For profitability and management accounting, the Product Costing module of the Controlling module is utilised to value the internal cost of materials and production. A specialised skill is product costing. Due to its complexity and high level of connection with other modules, pricing is frequently avoided. The goal of this 5-part blog is to make product costing simpler.

The next stage in learning the fundamentals of product costing after comprehending cost centre planning is activity rate calculation. Calculating the plan activity rates for each activity in each Cost Center in a Plant is the aim of the activity rate calculation process.

Prerequisites:

  • Plans for cost centres are entered:
  1. KP06 Plan Costs
  2. Plan KP26 activity units.

Overview:

We need to determine Activity Type Rates now that we have established our Cost Center funds and activity volumes. Internal actions that produce products are valued using activity type rates.

If you manually entered activity rates based on actual numbers from the previous year as opposed to total dollars and units planned. You can review activity rates in Transaction KSBT instead of reading most of this blog. It should be noted that you can employ a mixed strategy in which rates are planned for some activities/cost centres and calculated for others.

You can skip the next phase of plan allocations if you scheduled all costs in the production cost centres where they will be allocated. You will need to use plan assessments and/or distributions to assign costs if you scheduled costs where they would be spent in overhead cost centres. An entire blog might be dedicated to the specifics of assessments and distributions. The identity (principal cost factor) of the cost is maintained in distributions, which is the major distinction between assessments and distributions. Assessments employ secondary cost elements, which serve as cost carriers and obscure the identity of the core cost element, to transfer expenses. You have the option of using a hybrid method, only using Assessments or Distributions, or both. The transactions KSU7 and KSV7 are used to establish plan assessments and distributions, while the transactions KSUB and KSVB are used to carry them out.

Review the Cost Center Actual/Plan/Variance report, Transaction S ALR 87013611, after costs have been allocated. Make sure allocations deducted receiver cost centres and credited transmitting cost centres.

Execute the cost centre splitting plan next, which divides expenses between two activities based on activity quantity or another basis when a cost centre has multiple activity types. Since you cannot input a range, this is an ideal spot to use cost centre groups to quickly choose desired cost centres. Utilizing Transaction KSS4, cost splitting.

The Transaction KSPI is then used to calculate Activity Type Rates. You can adjust your cost centre plans and recalculate charges if rates are unfavourable. Rates are not final until you compute and publish product costs using them. It is expected that you will try multiple times at favourable rates because this is an iterative process.

Once the Activity Type Rates have been determined, you can review the rates in Transaction KSBT.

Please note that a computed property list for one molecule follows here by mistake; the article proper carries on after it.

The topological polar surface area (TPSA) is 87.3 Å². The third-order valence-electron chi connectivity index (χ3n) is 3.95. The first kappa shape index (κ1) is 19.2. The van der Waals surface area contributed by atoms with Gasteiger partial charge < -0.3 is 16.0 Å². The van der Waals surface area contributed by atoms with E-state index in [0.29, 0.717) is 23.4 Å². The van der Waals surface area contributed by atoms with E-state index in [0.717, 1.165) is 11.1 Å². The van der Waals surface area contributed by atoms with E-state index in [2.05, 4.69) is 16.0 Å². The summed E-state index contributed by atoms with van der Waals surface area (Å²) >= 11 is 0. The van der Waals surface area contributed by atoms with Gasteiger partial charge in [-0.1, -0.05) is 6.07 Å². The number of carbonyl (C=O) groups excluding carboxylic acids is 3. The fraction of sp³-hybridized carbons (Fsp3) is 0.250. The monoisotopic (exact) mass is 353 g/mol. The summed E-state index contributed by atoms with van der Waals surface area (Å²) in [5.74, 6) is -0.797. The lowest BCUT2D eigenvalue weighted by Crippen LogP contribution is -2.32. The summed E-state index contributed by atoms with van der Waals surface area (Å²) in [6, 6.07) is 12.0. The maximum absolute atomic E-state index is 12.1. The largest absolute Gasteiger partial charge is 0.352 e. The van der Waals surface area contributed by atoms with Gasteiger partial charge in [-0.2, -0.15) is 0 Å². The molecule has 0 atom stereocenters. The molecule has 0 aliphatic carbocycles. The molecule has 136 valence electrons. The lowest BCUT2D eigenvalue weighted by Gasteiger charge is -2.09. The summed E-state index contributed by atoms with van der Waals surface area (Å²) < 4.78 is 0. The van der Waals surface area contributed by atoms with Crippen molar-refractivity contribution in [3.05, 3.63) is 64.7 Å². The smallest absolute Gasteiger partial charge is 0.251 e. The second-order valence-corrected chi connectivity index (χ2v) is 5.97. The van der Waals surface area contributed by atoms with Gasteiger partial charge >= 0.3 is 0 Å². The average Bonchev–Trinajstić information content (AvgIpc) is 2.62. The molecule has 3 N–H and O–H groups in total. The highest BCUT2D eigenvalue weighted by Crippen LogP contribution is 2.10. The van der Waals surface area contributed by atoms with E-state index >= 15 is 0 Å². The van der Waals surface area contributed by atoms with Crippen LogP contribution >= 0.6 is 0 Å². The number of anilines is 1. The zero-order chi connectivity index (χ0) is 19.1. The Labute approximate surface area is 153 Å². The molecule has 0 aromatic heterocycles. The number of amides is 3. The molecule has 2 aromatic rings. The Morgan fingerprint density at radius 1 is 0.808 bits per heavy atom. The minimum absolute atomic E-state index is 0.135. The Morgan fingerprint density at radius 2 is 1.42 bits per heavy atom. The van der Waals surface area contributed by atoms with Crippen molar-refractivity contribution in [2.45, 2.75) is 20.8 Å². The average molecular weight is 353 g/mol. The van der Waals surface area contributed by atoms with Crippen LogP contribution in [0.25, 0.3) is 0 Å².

Typical Example

Say we are valuing our inventory in a cookie bakery using product costing. This will teach us to value our finished cookies, semi-finished frosting, and baking ingredients like eggs, milk, and sugar (raw materials). We must establish rates for each action, such as combining ingredients for baking, baking in the oven, and cooling cookies, in order to compute expenses. At an overhead cost centre, we budgeted for overhead expenses like our building rent, energy, and baker salaries. To incorporate those costs in the price of our products, we must allocate them to our manufacturing cost centre. Let’s imagine that a cost centre has some overhead expenses that ought to be divided into several activities before calculating costs. After dividing these costs, we determine activity rates. Now that we have a dollar per unit for things like setup, overhead, indirect labour, and direct labour, we can use that in product costing.

Additional details:

  • To make choosing Cost Centers and Cost Elements in KSBT and KSPI as well as other Cost Center/Cost Element Reports easier, use Cost Center Groups and Cost Element Groups.
  • You might discover that your rates are averaged over 12 months or that they do not exist for some months. The ‘Period Overview’ screen in Cost Center planning Transactions KP06 and KP26 should be carefully reviewed. Costs and units are displayed on this screen by each month.
  • If the results are not what you want, you can reverse the assessments and distributions.
  • The assessments and distributions in your plan should, in theory, correspond to your actual assessments and distributions.

The following blog in the series explains how the integration of product costing with production data like as BOMs (Bills of Material), Routings/Master Recipes, and Work Centers works.

http://scn.sap.com/community/erp/financials/controlling/blog/2013/01/02/5-steps-to-understanding-product-costing-part-3-quantity-structure

If you missed it, click the link below to view it:

http://scn.sap.com/community/erp/financials/controlling/blog/2013/01/02/5-steps-to-understanding-product-costing-part-1-cost-center-planning